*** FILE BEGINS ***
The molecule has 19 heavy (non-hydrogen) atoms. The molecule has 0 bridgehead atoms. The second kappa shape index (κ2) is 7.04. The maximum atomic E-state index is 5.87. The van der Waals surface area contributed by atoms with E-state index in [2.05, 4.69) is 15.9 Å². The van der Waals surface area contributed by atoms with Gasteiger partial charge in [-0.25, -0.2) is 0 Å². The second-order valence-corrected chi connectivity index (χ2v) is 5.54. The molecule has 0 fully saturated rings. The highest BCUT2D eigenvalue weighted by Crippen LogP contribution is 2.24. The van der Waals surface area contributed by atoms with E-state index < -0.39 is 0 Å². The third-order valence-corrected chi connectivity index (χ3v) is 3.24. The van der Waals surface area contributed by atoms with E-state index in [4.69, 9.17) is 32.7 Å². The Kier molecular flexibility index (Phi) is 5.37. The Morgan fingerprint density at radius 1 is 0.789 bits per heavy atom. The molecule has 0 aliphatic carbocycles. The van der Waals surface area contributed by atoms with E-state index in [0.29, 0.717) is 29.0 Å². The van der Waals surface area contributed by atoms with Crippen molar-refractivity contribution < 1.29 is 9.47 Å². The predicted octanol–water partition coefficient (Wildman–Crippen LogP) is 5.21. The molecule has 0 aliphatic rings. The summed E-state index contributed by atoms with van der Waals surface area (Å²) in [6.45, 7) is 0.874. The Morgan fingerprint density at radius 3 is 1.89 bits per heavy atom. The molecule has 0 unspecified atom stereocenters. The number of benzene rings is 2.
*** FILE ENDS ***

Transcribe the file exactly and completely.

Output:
The molecule has 19 heavy (non-hydrogen) atoms. The molecule has 0 bridgehead atoms. The second kappa shape index (κ2) is 7.04. The maximum atomic E-state index is 5.87. The van der Waals surface area contributed by atoms with E-state index in [2.05, 4.69) is 15.9 Å². The van der Waals surface area contributed by atoms with Gasteiger partial charge in [-0.25, -0.2) is 0 Å². The second-order valence-corrected chi connectivity index (χ2v) is 5.54. The molecule has 0 fully saturated rings. The highest BCUT2D eigenvalue weighted by Crippen LogP contribution is 2.24. The van der Waals surface area contributed by atoms with E-state index < -0.39 is 0 Å². The third-order valence-corrected chi connectivity index (χ3v) is 3.24. The van der Waals surface area contributed by atoms with E-state index in [4.69, 9.17) is 32.7 Å². The Kier molecular flexibility index (Phi) is 5.37. The Morgan fingerprint density at radius 1 is 0.789 bits per heavy atom. The molecule has 0 aliphatic carbocycles. The van der Waals surface area contributed by atoms with E-state index in [0.29, 0.717) is 29.0 Å². The van der Waals surface area contributed by atoms with Crippen molar-refractivity contribution < 1.29 is 9.47 Å². The predicted octanol–water partition coefficient (Wildman–Crippen LogP) is 5.21. The molecule has 0 aliphatic rings. The summed E-state index contributed by atoms with van der Waals surface area (Å²) in [6.45, 7) is 0.874. The Morgan fingerprint density at radius 3 is 1.89 bits per heavy atom. The molecule has 0 unspecified atom stereocenters. The number of benzene rings is 2.